Kicking Russia Off the Internet Is a Really Bad Idea

Ukraine has asked ICANN to suspend Russian internet domains. Experts say it would only hurt Russian citizens—and be disastrous for everyone else.
Janus Rose
New York, US
Racks of servers at a datacenter in Russia.
Bloomberg / Getty Images

Nations and private companies around the world are continuing to take action against Russia amidst the ongoing invasion of Ukraine. In the week since the attacks began, the Russian government and its wealthy oligarchs have been the target of international sanctions that have cut them off from financial institutions and other services. 

But one recent proposal has experts worried that some efforts to curtail Russia’s internet presence could be disastrous—both for everyday Russian citizens and the internet as a whole.


On Monday, the Ukrainian government sent a letter to the Internet Corporation for Assigned Names and Numbers, or ICANN, the US-based nonprofit organization that manages the distribution of internet domain names. The letter, which is addressed to ICANN president and CEO Goran Marby, effectively demands that the organization suspend Russia from the internet’s domain registry system—specifically asking that it “permanently or temporarily” revoke top-level domains (TLDs) issued to the Russian Federation, including .ru, .рф, and .su.

Ukraine also asked ICANN to assist in revoking SSL security certificates issued for those domains, and to shut off Russia-based DNS root servers—the internet nodes responsible for routing requests to websites located within a given region. In other words, that would mean shutting out Russian internet users by removing their ability to resolve internet addresses from within Russia.

“All of these measures will help users seek for reliable information in alternative domain zones, preventing propaganda and disinformation,” wrote Ukraine’s deputy prime minister Mykhailo Fedorov, in the letter.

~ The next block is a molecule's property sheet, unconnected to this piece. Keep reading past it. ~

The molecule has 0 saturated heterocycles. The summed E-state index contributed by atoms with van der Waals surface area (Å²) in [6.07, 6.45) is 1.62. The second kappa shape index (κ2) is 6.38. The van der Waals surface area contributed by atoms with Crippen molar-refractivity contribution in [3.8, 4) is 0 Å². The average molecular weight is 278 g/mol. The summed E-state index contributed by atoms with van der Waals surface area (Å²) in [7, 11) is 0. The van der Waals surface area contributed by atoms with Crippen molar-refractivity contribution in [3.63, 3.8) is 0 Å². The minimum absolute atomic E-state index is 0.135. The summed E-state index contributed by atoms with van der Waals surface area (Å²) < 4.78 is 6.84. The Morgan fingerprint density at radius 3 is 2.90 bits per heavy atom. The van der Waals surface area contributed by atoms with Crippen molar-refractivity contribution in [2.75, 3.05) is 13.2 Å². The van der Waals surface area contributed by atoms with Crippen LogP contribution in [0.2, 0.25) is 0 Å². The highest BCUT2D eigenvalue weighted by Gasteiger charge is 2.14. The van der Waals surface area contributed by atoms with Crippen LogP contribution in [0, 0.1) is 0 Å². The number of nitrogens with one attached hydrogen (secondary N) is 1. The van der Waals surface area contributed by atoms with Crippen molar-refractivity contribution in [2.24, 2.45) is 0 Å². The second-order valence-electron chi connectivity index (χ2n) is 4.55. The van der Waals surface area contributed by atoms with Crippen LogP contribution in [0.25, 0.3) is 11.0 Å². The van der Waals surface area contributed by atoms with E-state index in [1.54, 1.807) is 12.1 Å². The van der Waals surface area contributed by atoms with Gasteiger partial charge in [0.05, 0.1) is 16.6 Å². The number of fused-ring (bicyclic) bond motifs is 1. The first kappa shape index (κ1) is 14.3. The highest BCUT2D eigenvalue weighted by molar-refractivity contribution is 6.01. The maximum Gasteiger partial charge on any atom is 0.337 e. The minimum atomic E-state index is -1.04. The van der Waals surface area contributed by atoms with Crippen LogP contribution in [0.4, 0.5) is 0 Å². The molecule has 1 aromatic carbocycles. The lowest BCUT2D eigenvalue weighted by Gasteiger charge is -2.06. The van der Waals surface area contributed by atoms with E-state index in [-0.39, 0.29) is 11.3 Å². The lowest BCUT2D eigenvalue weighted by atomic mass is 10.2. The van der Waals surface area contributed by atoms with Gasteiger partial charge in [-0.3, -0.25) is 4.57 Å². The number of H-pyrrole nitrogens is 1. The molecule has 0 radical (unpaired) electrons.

But internet infrastructure experts quickly shot down the idea, pointing out that while politically palatable, these moves would mostly affect average Russian citizens trying to access information outside of Russia—thus making the Kremlin’s propaganda efforts more effective. It also likely wouldn’t affect the Russian government or its military operations at all, they said, since its information warfare capabilities include being able to route around internet blockages and interruptions with relative ease.


Frederic Jennings, a cybersecurity lawyer based in Brooklyn, said that going forward with the proposal could set a lasting precedent while delivering little actual benefit in the long term.

“Asking ICANN to remove .ru TLDs or take action against Russian internet traffic is like asking Rand McNally to remove Russia from the map—perhaps ethically defensible, but practically absurd and counter-productive,” Jennings told Motherboard. “ICANN is in no position to affect the Russian state or its leadership, but its action could, and would, harm innocent Russian civilians for no reason other than their use of a .ru domain or their presence in Russia. Not only would it undermine ICANN's legitimacy as a standard-setting body, but it would bring further harm to those least responsible and least deserving of punishment.”

Others warned that the measures could have future negative effects on the politics around internet infrastructure. It could also make Russian internet users more susceptible to man-in-the-middle attacks that target passwords and banking credentials, said Bill Woodcock, the executive director of the internet infrastructure organization Packet Clearing House.

“In the long-term, this would set the precedent that small industry associations in Los Angeles and Amsterdam would be playing arbiter in international conflicts, and messing with countries' supposedly-sovereign country-code top-level domains,” Woodcock wrote in a Twitter thread responding to Ukraine’s ICANN letter. “And if that were to happen, a lot more countries than just China and Russia would secede from the common-consensus-Internet that allows us to all talk to each other.”

Ukraine’s proposal is the latest attempt to limit Russia’s internet presence in response to the attacks. In the days following the invasion, many Russian OnlyFans users reported having their accounts briefly suspended—with the company later reporting that they had been reinstated. More recently, major platforms like Facebook, Instagram, and TikTok announced that they will begin blocking sites controlled by the Russian government, including state-sanctioned media outlets RT and Sputnik. 

But attempts to go deeper by meddling with the internet’s core infrastructure have rightfully worried many experts, who emphasize the importance of net neutrality and see the compliance of standards groups like ICANN as unlikely. 

RIPE NCC, a regional internet organization in Europe with functions similar to ICANN, responded to Ukraine’s letter in a statement emphasizing the need for neutrality among internet operators.

“It is crucial that the RIPE NCC remains neutral and does not take positions with regard to domestic political disputes, international conflicts or war,” the organization wrote in a statement. “Failure to adhere to this approach would jeopardise the very model that has been key to the development of the Internet in our service region.”